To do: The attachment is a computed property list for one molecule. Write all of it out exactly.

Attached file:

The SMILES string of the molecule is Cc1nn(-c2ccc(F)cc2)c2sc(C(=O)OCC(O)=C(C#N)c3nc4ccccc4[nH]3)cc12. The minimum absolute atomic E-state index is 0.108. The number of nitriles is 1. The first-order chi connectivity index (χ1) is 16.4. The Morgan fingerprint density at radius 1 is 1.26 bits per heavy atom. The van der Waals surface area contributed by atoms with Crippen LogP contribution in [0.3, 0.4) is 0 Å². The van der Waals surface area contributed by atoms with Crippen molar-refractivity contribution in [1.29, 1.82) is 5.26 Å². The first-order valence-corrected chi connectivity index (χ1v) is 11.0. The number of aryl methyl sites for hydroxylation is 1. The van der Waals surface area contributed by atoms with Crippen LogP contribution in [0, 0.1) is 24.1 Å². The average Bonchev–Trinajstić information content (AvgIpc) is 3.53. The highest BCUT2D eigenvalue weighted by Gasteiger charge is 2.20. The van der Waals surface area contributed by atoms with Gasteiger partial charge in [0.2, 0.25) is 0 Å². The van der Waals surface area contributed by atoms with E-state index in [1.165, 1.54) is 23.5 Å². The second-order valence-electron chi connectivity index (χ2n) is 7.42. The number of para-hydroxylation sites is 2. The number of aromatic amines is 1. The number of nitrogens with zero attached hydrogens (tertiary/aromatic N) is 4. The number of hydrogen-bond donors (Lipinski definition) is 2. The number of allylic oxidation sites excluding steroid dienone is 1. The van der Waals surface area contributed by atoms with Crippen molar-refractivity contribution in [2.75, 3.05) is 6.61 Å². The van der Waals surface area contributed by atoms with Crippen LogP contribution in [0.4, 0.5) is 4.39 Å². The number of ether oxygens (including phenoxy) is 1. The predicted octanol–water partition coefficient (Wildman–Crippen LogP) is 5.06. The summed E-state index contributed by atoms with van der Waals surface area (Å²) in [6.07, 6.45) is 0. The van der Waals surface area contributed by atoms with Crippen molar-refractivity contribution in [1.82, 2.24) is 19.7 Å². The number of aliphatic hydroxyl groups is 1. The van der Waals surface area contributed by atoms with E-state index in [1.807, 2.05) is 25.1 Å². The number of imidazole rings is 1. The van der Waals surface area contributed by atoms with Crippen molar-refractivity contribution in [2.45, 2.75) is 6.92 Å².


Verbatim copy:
The SMILES string of the molecule is Cc1nn(-c2ccc(F)cc2)c2sc(C(=O)OCC(O)=C(C#N)c3nc4ccccc4[nH]3)cc12. The minimum absolute atomic E-state index is 0.108. The number of nitriles is 1. The first-order chi connectivity index (χ1) is 16.4. The Morgan fingerprint density at radius 1 is 1.26 bits per heavy atom. The van der Waals surface area contributed by atoms with Crippen LogP contribution in [0.3, 0.4) is 0 Å². The van der Waals surface area contributed by atoms with Crippen molar-refractivity contribution in [1.29, 1.82) is 5.26 Å². The first-order valence-corrected chi connectivity index (χ1v) is 11.0. The number of aryl methyl sites for hydroxylation is 1. The van der Waals surface area contributed by atoms with Crippen LogP contribution in [0, 0.1) is 24.1 Å². The average Bonchev–Trinajstić information content (AvgIpc) is 3.53. The highest BCUT2D eigenvalue weighted by Gasteiger charge is 2.20. The van der Waals surface area contributed by atoms with Gasteiger partial charge in [0.2, 0.25) is 0 Å². The van der Waals surface area contributed by atoms with E-state index in [1.165, 1.54) is 23.5 Å². The second-order valence-electron chi connectivity index (χ2n) is 7.42. The number of para-hydroxylation sites is 2. The number of aromatic amines is 1. The number of nitrogens with zero attached hydrogens (tertiary/aromatic N) is 4. The number of hydrogen-bond donors (Lipinski definition) is 2. The number of allylic oxidation sites excluding steroid dienone is 1. The van der Waals surface area contributed by atoms with Crippen molar-refractivity contribution in [2.75, 3.05) is 6.61 Å². The van der Waals surface area contributed by atoms with Crippen LogP contribution in [0.4, 0.5) is 4.39 Å². The number of ether oxygens (including phenoxy) is 1. The predicted octanol–water partition coefficient (Wildman–Crippen LogP) is 5.06. The summed E-state index contributed by atoms with van der Waals surface area (Å²) in [6.07, 6.45) is 0. The van der Waals surface area contributed by atoms with Crippen molar-refractivity contribution in [1.82, 2.24) is 19.7 Å². The number of aliphatic hydroxyl groups is 1. The van der Waals surface area contributed by atoms with E-state index in [1.807, 2.05) is 25.1 Å². The number of imidazole rings is 1. The van der Waals surface area contributed by atoms with Crippen molar-refractivity contribution in [2.45, 2.75) is 6.92 Å².